An Inside Look At Designer Gosha Rubchinskiy’s Creative Vision

Photo: Courtesy of Idea Books.
If you're not familiar with Gosha Rubchinskiy, it's time to get acquainted — because he's arguably one of the most influential figures in fashion today. The Russian menswear designer showed his spring/summer 2017 collection at Pitti Uomo for the first time last Thursday through three mediums: The first was a traditional show; the second, a 17-minute long film directed by Russian director and actress Renata Litvinova entitled The Day Of My Death; and the third, a photography book of the same name.
The tome was handmade in England, shot by Rubchinskiy entirely on black-and-white film, and marks the designer's third collaboration with Idea books (the first two, Kids (2014) and Youth Hotel (2015), sold out almost immediately). The Day of My Death is a direct response to having been invited to show at Florence this year, and features photography that draws strong lines between Mussolini's Italy and the Soviet aesthetic of Russian infrastructure and architecture.
Anti-fashion in concept, Rubchinskiy's clothes are coveted by fashion's most discerning elite. From a similar school of thinking as the Vetements gang, he is carving out his own back-to-basics, as-banal-as-it-is-beautiful style — think plain red and white T-shirts and stretched-out tracksuits, infused with a heavy, grunge moodiness and strokes of symbology in the form of Russian words, flags, and garish knitted scarves.
His cult aesthetic has attracted legions of devoted fans and now, wherever the streetwear designer goes, young, socially and style-conscious consumers follow, lining up for hours when a new collection drops at Dover Street Market or Opening Ceremony. In part, his fanbase is down to the community he has cultivated beyond physical garments, through portals like this book. However, while his previous titles have focused clearly on youth culture, The Day of My Death takes a wider-lens look at the state of Europe now, inspired by Italian artist and director Pier Paolo Pasolini. Styled by long-time collaborator Lotta Volkova, who also stars in the book, Gosha explained the thinking and feeling behind his latest artistic venture:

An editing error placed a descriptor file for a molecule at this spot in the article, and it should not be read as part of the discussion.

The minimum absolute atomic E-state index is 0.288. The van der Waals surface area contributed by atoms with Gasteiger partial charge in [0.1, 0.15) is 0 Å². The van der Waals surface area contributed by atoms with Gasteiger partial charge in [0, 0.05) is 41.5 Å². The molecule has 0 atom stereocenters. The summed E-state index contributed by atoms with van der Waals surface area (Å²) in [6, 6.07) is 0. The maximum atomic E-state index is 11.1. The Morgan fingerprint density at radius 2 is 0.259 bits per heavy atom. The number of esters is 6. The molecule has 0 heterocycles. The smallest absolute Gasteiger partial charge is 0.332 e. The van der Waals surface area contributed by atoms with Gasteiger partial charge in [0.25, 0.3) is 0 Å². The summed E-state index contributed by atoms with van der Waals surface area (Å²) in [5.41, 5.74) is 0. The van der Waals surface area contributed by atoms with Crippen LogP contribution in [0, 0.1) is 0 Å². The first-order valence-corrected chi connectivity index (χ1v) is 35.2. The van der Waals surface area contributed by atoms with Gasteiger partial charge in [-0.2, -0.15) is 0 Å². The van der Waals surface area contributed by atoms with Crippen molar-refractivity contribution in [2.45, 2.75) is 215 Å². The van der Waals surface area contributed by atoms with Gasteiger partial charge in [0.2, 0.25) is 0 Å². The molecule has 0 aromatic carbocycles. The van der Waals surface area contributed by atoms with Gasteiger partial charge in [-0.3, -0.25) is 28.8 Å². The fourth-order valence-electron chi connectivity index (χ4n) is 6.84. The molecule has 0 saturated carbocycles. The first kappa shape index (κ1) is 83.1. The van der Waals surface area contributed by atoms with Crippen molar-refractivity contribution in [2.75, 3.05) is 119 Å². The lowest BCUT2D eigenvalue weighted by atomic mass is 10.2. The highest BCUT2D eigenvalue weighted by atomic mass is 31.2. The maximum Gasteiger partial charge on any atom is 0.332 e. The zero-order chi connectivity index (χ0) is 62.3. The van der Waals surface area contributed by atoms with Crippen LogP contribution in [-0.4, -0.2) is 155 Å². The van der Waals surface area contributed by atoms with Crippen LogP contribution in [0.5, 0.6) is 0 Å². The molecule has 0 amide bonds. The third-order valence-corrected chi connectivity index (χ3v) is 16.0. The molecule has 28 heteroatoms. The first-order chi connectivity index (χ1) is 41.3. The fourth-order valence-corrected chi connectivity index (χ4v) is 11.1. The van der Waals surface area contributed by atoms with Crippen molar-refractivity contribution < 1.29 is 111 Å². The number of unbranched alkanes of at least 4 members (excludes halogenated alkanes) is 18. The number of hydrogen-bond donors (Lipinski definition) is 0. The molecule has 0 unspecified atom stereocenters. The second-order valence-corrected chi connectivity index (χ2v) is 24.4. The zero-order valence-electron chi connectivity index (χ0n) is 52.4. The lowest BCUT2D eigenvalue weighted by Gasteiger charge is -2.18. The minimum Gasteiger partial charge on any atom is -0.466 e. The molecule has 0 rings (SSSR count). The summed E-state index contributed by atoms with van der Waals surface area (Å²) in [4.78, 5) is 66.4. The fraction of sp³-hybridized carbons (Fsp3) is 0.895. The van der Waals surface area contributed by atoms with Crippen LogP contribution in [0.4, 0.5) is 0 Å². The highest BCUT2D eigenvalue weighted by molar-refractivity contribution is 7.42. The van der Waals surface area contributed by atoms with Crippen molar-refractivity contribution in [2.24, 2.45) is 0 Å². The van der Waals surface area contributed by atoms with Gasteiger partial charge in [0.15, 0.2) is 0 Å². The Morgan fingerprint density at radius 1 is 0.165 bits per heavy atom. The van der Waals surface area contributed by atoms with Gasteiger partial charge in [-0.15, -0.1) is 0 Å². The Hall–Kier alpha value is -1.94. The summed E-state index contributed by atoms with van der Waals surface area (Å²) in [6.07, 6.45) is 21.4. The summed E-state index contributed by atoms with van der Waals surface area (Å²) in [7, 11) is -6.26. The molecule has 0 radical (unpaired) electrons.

“I wanted to do something special," he said in a release. "A collection, a short film, and a book. Three ways to explain my message. The book and film have the same title. Both are dedicated to and inspired by P. P. Pasolini. I wanted to pay attention to this artist now. Some of his ideas and poetry suit the moment very well. The questions I am asking are: What is Europe now? Are countries together or separated? What is global and what is unique?”
Click through to get a sneak peak of Rubchinskiy's vision.

More from Designers

R29 Original Series